We landed in Cairo excited to finally be reaching Africa but aware that this was the business end of the trip. We thought Egypt would be a fairly straight forward trundle south along the Nile before it then got tougher in Sudan. After a few days of admin faff in Cairo we headed out on the agricultural road. As the name suggests this passes through lots of farm land that occupies a thin vein of land that tracks the Nile. It is absolutely packed with not even a square inch of unutilised land. As a result the road is incredibly busy with cars, trucks, motorbikes and donkey carts. When you combine the heat, the volume of traffic and the excitability of Egyptians when they spot a tandem, you have a pretty miserable day in the saddle. The constant beeping alone was enough to make you want to pull your own ear drums out.
So the next day we tried the desert road instead. This was pretty bleak, was covered in litter and was much more difficult to get any ice cold mango juice at our rest stops. It also landed us with a reluctant police escort (they tried to persuade us to put the bike in the truck). The escort turned out to be a bit of a mixed blessing. It reduced the beeping and general harassment a little, but they tried to dictate our stops and route to match where their checkpoints were. The police also were likely to take a dim view of our desire for wild camping, but luckily we gave them the slip at dinner and spent the night under the stars in the desert.
Unfortunately Mat did a little more star gazing than anticipated as most of his night was spent squatting by a rock. After 20 km of riding the following day Mat was in a pretty bad way and not fit to continue. So Mat went with the bags on a bus to the next town with a hotel and Tim went it alone on the tandem, hoping (but ultimately unsuccessful) to pick up a stoker en route. Antibiotics, a good feed and loads of fluids and Mat was ready to get back on the bike the following day.
The rest of our time on the bike in Egypt was tough but productive. We made good progress and did meet some really nice people but it was the larger misfortunes that really stood out. On our final night camping before we reached Aswan we found a nice spot on some farm land. We checked it was OK with the farmers and they even cleared some thorns for us before heading off for the evening. A bit later one of the kids who had been asking for money came back with a different bloke and a strange tale of wild animals. They offered us security but wouldn’t let us sleep until we gave them some money. We tried to ignore them but they shook our tent until the central pole snapped, rendering it useless. So we packed up in the dark and hit the road again… we then noticed they had pinched our speedo, *@*#@!!… then our light ran out! We taped a torch to the basket and carried on to the salvation of a petrol station. The guys there were great. They gave us tea and offered us a place to sleep for the night, which we gladly accepted.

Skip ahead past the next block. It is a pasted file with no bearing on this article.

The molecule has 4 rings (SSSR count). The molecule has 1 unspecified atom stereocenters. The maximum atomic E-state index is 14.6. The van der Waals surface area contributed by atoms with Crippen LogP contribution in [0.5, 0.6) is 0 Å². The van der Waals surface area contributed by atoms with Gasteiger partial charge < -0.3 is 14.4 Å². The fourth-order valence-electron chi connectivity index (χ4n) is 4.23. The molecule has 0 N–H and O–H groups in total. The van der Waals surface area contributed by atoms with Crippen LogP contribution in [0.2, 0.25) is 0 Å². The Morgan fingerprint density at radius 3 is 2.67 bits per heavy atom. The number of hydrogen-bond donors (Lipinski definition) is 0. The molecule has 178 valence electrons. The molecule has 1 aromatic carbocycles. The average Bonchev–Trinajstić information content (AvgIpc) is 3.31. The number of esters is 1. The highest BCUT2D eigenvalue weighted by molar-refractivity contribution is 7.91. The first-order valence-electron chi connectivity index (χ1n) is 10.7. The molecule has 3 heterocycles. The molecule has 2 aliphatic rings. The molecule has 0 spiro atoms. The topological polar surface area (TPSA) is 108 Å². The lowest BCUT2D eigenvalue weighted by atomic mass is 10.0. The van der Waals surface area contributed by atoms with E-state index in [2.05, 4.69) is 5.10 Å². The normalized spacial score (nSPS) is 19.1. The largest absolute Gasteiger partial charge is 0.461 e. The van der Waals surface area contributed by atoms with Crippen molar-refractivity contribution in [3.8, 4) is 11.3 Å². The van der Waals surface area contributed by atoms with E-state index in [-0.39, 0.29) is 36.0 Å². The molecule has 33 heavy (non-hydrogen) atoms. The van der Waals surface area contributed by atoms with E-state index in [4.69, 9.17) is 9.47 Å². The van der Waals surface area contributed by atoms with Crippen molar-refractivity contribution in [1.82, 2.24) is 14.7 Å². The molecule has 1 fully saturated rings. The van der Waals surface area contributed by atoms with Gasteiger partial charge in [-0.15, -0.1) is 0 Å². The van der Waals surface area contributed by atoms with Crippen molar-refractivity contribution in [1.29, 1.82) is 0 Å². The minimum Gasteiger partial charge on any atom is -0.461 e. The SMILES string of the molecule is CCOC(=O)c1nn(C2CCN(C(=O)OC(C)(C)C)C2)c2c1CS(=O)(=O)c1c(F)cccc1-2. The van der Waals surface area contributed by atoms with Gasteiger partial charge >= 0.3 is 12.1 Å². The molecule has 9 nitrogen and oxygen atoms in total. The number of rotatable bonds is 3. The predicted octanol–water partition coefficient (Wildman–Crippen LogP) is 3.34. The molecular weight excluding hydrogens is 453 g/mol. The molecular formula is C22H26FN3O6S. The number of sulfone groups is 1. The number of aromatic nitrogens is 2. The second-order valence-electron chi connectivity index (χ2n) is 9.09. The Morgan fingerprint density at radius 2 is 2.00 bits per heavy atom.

Then the next day we finally made it to Aswan where we had to wait for a ferry to Sudan. On the way our front bag rack snapped so we had a few repairs to do which taught us two important lessons:
1. Never let a 12 year old boy do any welding for you.
2. Irishmen can fix anything.
Initially our neatly sheered rack caught fire and started to shrivel up. This ended the 12 year old’s contract and we went elsewhere for a more experienced craftsmen. For the tent pole this was fixed by an Irish overlander called Jonny. It was quite an incredible bodge with a door hinge that left it in better condition than it started!
Egypt finally became a nice place to be as we spent the rest of our time relaxing and sailing on the Nile whilst getting to know the various overlanders stationed in Aswan. They were either waiting for the same ferry as us to get to Sudan, or were waiting to get their vehicles off the barge that had come from Sudan. Not an easy task as the constant stream of angry South Africans in and out of our hotel would attest.